Township and Range
The distictive checkerboard pattern of land boundaries in the West was conceived by Thomas Jefferson in the early 1780's--long before the rough and rugged character of this vast wilderness had been charted. Although Jefferson himself never ventured much farther west than the Appalachians, his plan for surveying and subdividing public land west of the Ohio River left a permanent imprint on all the western states. Jefferson, the gentleman farmer of Virginia who imagined the West to be a mirror image of the East, was the grand architect of the western landscape.
Jefferson's plan, set down in the Land Ordinance of 1785, reflected the rational spirit of the time and not the implications of natural topography. Discarding the traditional surveying concept of "metes and bounds" (which took natural features of the land into account), he designed a strict grid system. First an east-west base line was drawn; this so-called Geographer's Line started where the Ohio River intersected the Pennsylvania boundary and extended due west. Every six miles at right angles to the Geographer's Line, meridians were drawn, progressively numbered from east to west, beginning with the number 1. Intersecting the meridians, at 6 mile intervals, lateral lines were drawn and numbered from south to north, likewise beginning with the number 1. Each resulting square formed the boundaries of a 36 square mile tract called a township. A township was further subdivided into 36 sections of one square mile each, or 640 acres. In each township, section 16 was reserved for public education. The township was the basic unit of land surveys in the West and is still the standard, with only a few exceptions.
The first survey based on the 1785 ordinance was know as the Survey of the Seven Ranges and took place in 1785-1786, surpervised by government geographer Thomas Hutchins. After Jefferson was elected president, he initiated the famed Lewis and Clark expedition, the first transcontinental exploration in U. S. history. The expedition, which lasted from 1804 to 1806, returned with the first detailed maps of the western region.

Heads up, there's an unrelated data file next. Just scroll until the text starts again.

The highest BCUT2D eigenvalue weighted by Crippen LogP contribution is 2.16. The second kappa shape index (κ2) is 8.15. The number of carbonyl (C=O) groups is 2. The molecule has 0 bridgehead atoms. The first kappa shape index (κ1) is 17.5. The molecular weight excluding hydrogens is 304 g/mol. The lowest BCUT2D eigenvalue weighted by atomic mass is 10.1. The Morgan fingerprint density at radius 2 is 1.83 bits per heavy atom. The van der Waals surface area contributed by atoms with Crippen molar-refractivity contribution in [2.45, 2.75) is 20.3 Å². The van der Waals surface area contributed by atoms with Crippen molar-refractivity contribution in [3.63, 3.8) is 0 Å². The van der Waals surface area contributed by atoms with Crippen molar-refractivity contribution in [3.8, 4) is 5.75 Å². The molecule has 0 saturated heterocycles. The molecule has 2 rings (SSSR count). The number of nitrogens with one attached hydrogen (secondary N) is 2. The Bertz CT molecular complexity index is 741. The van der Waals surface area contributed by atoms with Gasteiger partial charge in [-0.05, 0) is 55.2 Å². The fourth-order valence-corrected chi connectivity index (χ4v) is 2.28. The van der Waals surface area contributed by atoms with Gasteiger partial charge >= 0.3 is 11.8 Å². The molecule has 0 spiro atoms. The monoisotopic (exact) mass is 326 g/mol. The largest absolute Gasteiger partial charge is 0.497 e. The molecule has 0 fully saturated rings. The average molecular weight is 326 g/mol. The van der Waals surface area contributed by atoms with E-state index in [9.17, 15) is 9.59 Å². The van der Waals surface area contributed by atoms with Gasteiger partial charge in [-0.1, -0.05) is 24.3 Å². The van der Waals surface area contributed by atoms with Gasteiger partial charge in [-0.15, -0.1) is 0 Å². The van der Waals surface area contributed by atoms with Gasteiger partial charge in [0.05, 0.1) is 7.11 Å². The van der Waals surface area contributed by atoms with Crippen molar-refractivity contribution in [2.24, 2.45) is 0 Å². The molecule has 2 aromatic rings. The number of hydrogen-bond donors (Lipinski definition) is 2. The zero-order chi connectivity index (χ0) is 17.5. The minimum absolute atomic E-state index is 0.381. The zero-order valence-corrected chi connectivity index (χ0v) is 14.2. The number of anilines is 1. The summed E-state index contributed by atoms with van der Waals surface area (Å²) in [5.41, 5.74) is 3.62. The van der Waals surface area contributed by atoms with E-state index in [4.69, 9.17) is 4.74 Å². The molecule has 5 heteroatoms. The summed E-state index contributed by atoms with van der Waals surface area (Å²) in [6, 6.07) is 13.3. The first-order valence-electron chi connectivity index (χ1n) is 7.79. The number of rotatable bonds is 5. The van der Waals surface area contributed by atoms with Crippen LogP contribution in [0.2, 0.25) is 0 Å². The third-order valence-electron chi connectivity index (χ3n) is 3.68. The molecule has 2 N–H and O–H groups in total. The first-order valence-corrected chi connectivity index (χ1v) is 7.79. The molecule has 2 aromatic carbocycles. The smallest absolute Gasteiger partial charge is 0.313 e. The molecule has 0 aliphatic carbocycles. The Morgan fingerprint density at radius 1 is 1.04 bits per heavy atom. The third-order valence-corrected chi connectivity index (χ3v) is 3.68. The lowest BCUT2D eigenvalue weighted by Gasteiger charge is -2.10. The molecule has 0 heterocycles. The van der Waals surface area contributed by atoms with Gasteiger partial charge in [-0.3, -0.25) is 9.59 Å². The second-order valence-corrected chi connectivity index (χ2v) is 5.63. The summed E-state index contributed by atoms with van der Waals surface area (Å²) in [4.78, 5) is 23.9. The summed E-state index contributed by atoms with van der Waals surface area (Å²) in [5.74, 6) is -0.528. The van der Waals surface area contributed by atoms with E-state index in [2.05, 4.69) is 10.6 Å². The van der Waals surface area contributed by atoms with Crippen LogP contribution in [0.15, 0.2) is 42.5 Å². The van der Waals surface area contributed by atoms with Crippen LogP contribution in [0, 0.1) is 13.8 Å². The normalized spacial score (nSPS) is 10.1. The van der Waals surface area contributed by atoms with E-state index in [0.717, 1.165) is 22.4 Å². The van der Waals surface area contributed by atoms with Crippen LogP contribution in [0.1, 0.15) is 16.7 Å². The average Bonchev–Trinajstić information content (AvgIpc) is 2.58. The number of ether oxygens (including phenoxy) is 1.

Exploration of the West culminated in the surveys of Ferdinand V. Hayden, head of the Geological and Geographical Survey of the Territories. Hayden and his "topographical engineers" often lugged 50-pound transits and other equipment to the tops of 14,000 foot peaks in order to make their triangulations. Beginning in the 1850's and lasting well into the 1870's, Hayden's expeditions produced maps of such clarity and accuracy that they have endured as authoratative models of cartography. In 1879 Hayden was instrumental in founding the U. S. Geological Survey, which consolidated federal surveying activities and began the national mapping program that continues today, based on Jefferson's concept.
One feature of Jefferson's original plan for the West was never adopted, however: he wanted the new states to be given such names as Dolypotamia, Assenisippia and Metropotamia.
Federal land surveys in Oklahoma began in 1870, when Ehud Darling, a professional surveyor of the West, established the initial reference point for the township and range grid for Indian Territory. This point, which Darling marked with a pile of rocks at a spot about one mile south of Fort Arbuckle in present-day Murray County, is where a north-south line (called the Indian Meridian) and an east-west baseline intersect. Any place north or south of the base line is designated as township north or township south, respectively. Its position east or west of the Indian Meridian indicates its range (i.e. range east or range west). Township and range numbers start with the number 1 at the initial point, so the four townships clustered around the intersection of the Indian Meridian and the base line are designated (clockwise) as follows: T1N R1E; T1S R1E; T1S R1W; T1N R1W. The farther away a township is from the initial point in any direction, the larger the township and range numbers. Section numbers, on the other hand, are numbered from north to south, starting in the northeasternmost corner. The first, third and fifth rows are numbered from east to west , the second, fourth and sixth rows from west to east. This numbering system is shown in the illustration above. Excluding the Panhandle (where a separate initial point was used), all land in Oklahoma can be described by the same grid system.
Commager, Henry Steele, ed. Documents of American History. 2 vols. Englewood Cliffs, N. J.: Prentice-Hall, 1973.
Concise Dictionary of American History. New York: Scribner's, 1983.
Oklahoma Almanac, 1995-1996. Oklahoma City: Oklahoma Department of Libraries, 1995.
Raban, Jonathan. "The Next Last Frontier" Harper's, August 1993.
The Roads of Oklahoma, 1997. Shearer Publishing